One of the questions that I got at NIPS is why we did not compare with stereo vision. This question might have arisen because we used stereo benchmarks to measure the performance of the raw features for geometric correspondence task. However, as mentioned before, the raw feature does not use extra inputs and is not equivalent to a full system that makes use of extra inputs and constraints specific for stereo vision: Epipolar Line search, which significantly reduces the search space from an entire image to a line, and post processing filtering stages. More detailed explanation is provided in the following section.
For the baseline comparisons, we did not use full systems that make use of extra inputs: camera intrinsic and extrinsic parameters. If you remember how painful the cameras calibrationl was when you took a Computer Vision class, you might see that camera extrinsic parameters and intrinsic parameters are strong extra inputs. Further, such extra inputs allow you to drastically reduce the search space for geometric correspondence.
Such constraint is known as the Epipolar constraint and is a powerful constraint that comes at a price. Since our framework is not a specialized for a stereo vision, we did not compare with systems that make use of this extra input/supervision.
Instead, we use all latest hand-designed features, FC layer features, and deep matching5 since all of those do not use extra camera parameters. In this paer, we focus only on the quality of the features that can be used for more complex systems.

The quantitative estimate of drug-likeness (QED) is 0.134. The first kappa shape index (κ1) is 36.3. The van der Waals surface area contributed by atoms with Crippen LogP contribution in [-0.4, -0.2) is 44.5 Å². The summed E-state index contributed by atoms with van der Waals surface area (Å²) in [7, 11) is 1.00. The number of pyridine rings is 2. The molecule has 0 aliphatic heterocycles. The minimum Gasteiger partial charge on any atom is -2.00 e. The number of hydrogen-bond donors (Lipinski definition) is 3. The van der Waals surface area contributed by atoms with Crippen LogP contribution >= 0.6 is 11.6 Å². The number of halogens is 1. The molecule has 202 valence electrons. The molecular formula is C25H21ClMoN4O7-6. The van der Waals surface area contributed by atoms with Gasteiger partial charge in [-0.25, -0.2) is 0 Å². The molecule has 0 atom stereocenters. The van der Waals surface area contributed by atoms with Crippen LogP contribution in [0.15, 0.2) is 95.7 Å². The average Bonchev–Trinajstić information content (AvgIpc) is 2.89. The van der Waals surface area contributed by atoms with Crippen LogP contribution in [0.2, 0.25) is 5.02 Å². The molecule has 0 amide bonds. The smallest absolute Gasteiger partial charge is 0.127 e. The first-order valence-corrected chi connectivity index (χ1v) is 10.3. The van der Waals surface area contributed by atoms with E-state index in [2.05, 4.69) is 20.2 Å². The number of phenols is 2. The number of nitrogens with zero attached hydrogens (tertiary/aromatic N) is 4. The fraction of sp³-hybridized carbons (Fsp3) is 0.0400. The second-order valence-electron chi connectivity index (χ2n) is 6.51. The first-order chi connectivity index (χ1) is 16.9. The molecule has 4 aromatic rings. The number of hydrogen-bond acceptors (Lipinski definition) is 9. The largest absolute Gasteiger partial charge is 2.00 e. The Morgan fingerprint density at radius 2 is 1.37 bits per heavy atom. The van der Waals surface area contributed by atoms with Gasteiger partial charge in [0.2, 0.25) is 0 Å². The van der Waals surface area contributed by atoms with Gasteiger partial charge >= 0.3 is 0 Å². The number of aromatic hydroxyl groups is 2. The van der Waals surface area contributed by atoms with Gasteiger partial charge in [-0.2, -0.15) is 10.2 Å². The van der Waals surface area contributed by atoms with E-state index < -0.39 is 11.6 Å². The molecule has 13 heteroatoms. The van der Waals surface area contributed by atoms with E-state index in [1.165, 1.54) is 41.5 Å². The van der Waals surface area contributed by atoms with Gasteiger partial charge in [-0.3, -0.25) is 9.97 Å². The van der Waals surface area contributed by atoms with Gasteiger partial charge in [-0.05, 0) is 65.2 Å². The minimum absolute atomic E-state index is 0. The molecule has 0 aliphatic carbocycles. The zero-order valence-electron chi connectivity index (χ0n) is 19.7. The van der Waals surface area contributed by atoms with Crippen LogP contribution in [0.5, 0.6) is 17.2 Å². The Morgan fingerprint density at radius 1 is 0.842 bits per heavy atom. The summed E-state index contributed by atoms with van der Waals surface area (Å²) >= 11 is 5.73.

In addition, in UCN, to show the quality of the feature, we simply used the most stupid way to find the correspondence: nearest neighbor on the entire images, which is very inefficient, but shows the quality of the raw features. To be able to compare it with the stereo vision systems, extra constraints (Epipolar geometry + CRF filtering) should be incorporated into both training and testing.
We propose an efficient feature learning method for various correspondence problems. We minimized the number of feed forward passes, incorporated metric space into a neural network, and proposed a convolutional spatial transformer to mimic behavior of one of the most successful hand designed features. However, this is not a replacement for the more complex system. Rather, this is a novel way to generate base features for a complex system that require correspondences as an input. I hope this blog post had resolved some of the questions regarding the UCN and facilitated future research.
Li et al. Learned Invariant Feature Transform, 2016 ?
Long et al. Fully Convolutional Neural Network for Semantic Segmentation, 2014 ?
D. Lowe, Distinctive Image Features from Scale Invariant Keypoints, 2004 ?
Jaderberg et al., Spatial Transformer Networks, 2015 ?
Revaud et al., Deep Matching, 2013 ?